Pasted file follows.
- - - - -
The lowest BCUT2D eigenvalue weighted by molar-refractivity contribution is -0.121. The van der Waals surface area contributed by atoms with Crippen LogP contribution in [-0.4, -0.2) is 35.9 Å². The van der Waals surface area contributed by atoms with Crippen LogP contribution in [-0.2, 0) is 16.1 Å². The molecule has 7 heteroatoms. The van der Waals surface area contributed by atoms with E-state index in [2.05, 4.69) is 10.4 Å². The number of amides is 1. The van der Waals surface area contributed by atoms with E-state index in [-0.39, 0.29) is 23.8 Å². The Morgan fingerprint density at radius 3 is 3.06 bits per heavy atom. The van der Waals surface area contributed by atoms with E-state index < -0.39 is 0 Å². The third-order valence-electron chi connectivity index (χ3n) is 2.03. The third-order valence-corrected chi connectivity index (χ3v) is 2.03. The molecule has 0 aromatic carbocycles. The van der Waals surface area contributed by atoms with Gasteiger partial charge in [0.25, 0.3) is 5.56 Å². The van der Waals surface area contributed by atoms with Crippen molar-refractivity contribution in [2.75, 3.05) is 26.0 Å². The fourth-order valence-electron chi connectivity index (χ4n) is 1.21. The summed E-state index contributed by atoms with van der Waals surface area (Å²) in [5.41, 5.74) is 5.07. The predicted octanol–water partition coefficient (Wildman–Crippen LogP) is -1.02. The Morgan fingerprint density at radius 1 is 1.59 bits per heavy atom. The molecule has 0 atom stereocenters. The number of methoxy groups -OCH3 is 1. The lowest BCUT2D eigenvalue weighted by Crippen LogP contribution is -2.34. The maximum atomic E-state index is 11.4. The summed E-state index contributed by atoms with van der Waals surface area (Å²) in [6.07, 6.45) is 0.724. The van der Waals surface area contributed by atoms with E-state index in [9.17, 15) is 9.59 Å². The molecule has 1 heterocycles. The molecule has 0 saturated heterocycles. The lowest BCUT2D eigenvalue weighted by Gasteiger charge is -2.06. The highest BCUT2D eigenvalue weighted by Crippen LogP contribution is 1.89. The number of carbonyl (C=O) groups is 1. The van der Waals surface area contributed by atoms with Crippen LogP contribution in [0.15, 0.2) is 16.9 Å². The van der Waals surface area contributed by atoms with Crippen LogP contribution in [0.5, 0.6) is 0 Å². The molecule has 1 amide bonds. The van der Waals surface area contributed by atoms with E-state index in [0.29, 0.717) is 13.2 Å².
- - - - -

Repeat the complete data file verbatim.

The lowest BCUT2D eigenvalue weighted by molar-refractivity contribution is -0.121. The van der Waals surface area contributed by atoms with Crippen LogP contribution in [-0.4, -0.2) is 35.9 Å². The van der Waals surface area contributed by atoms with Crippen LogP contribution in [-0.2, 0) is 16.1 Å². The molecule has 7 heteroatoms. The van der Waals surface area contributed by atoms with E-state index in [2.05, 4.69) is 10.4 Å². The number of amides is 1. The van der Waals surface area contributed by atoms with E-state index in [-0.39, 0.29) is 23.8 Å². The Morgan fingerprint density at radius 3 is 3.06 bits per heavy atom. The van der Waals surface area contributed by atoms with E-state index < -0.39 is 0 Å². The third-order valence-electron chi connectivity index (χ3n) is 2.03. The third-order valence-corrected chi connectivity index (χ3v) is 2.03. The molecule has 0 aromatic carbocycles. The van der Waals surface area contributed by atoms with Gasteiger partial charge in [0.25, 0.3) is 5.56 Å². The van der Waals surface area contributed by atoms with Crippen molar-refractivity contribution in [2.75, 3.05) is 26.0 Å². The fourth-order valence-electron chi connectivity index (χ4n) is 1.21. The summed E-state index contributed by atoms with van der Waals surface area (Å²) in [5.41, 5.74) is 5.07. The predicted octanol–water partition coefficient (Wildman–Crippen LogP) is -1.02. The Morgan fingerprint density at radius 1 is 1.59 bits per heavy atom. The molecule has 0 atom stereocenters. The number of methoxy groups -OCH3 is 1. The lowest BCUT2D eigenvalue weighted by Crippen LogP contribution is -2.34. The maximum atomic E-state index is 11.4. The summed E-state index contributed by atoms with van der Waals surface area (Å²) in [6.07, 6.45) is 0.724. The van der Waals surface area contributed by atoms with E-state index in [9.17, 15) is 9.59 Å². The molecule has 1 heterocycles. The molecule has 0 saturated heterocycles. The lowest BCUT2D eigenvalue weighted by Gasteiger charge is -2.06. The highest BCUT2D eigenvalue weighted by Crippen LogP contribution is 1.89. The number of carbonyl (C=O) groups is 1. The van der Waals surface area contributed by atoms with Crippen LogP contribution in [0.15, 0.2) is 16.9 Å². The van der Waals surface area contributed by atoms with Crippen LogP contribution in [0.5, 0.6) is 0 Å². The molecule has 1 amide bonds. The van der Waals surface area contributed by atoms with E-state index in [0.29, 0.717) is 13.2 Å².